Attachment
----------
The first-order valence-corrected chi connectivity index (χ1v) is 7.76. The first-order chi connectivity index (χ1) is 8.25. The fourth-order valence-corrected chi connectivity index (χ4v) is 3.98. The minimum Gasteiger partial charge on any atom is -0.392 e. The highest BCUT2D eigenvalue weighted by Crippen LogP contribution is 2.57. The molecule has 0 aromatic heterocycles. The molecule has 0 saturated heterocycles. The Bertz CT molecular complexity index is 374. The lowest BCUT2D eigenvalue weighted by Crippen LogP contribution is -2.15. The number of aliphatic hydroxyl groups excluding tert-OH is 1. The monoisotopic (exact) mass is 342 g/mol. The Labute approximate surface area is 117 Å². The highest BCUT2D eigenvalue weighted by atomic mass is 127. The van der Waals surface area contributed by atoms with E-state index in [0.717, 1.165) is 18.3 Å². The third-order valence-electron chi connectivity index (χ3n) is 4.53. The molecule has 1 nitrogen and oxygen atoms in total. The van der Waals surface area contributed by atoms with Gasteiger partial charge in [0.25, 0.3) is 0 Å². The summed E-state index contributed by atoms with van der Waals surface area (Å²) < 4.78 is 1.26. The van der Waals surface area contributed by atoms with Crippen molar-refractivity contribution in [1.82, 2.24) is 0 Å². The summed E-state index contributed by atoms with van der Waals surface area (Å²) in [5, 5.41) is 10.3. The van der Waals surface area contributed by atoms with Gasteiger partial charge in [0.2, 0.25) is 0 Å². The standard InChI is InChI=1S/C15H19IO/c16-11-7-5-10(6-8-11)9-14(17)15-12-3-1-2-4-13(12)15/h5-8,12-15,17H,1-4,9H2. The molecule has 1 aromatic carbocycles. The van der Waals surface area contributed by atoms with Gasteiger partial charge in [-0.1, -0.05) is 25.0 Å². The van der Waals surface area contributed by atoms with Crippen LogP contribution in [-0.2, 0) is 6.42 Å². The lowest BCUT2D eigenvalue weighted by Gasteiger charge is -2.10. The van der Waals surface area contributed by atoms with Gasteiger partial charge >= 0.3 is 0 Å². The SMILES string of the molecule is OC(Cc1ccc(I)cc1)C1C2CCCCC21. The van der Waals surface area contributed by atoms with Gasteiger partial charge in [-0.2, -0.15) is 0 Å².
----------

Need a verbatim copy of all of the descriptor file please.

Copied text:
The first-order valence-corrected chi connectivity index (χ1v) is 7.76. The first-order chi connectivity index (χ1) is 8.25. The fourth-order valence-corrected chi connectivity index (χ4v) is 3.98. The minimum Gasteiger partial charge on any atom is -0.392 e. The highest BCUT2D eigenvalue weighted by Crippen LogP contribution is 2.57. The molecule has 0 aromatic heterocycles. The molecule has 0 saturated heterocycles. The Bertz CT molecular complexity index is 374. The lowest BCUT2D eigenvalue weighted by Crippen LogP contribution is -2.15. The number of aliphatic hydroxyl groups excluding tert-OH is 1. The monoisotopic (exact) mass is 342 g/mol. The Labute approximate surface area is 117 Å². The highest BCUT2D eigenvalue weighted by atomic mass is 127. The van der Waals surface area contributed by atoms with E-state index in [0.717, 1.165) is 18.3 Å². The third-order valence-electron chi connectivity index (χ3n) is 4.53. The molecule has 1 nitrogen and oxygen atoms in total. The van der Waals surface area contributed by atoms with Gasteiger partial charge in [0.25, 0.3) is 0 Å². The summed E-state index contributed by atoms with van der Waals surface area (Å²) < 4.78 is 1.26. The van der Waals surface area contributed by atoms with Crippen molar-refractivity contribution in [1.82, 2.24) is 0 Å². The summed E-state index contributed by atoms with van der Waals surface area (Å²) in [5, 5.41) is 10.3. The van der Waals surface area contributed by atoms with Gasteiger partial charge in [0.2, 0.25) is 0 Å². The standard InChI is InChI=1S/C15H19IO/c16-11-7-5-10(6-8-11)9-14(17)15-12-3-1-2-4-13(12)15/h5-8,12-15,17H,1-4,9H2. The molecule has 1 aromatic carbocycles. The van der Waals surface area contributed by atoms with Gasteiger partial charge in [-0.1, -0.05) is 25.0 Å². The van der Waals surface area contributed by atoms with Crippen LogP contribution in [-0.2, 0) is 6.42 Å². The lowest BCUT2D eigenvalue weighted by Gasteiger charge is -2.10. The van der Waals surface area contributed by atoms with Gasteiger partial charge >= 0.3 is 0 Å². The SMILES string of the molecule is OC(Cc1ccc(I)cc1)C1C2CCCCC21. The van der Waals surface area contributed by atoms with Gasteiger partial charge in [-0.2, -0.15) is 0 Å².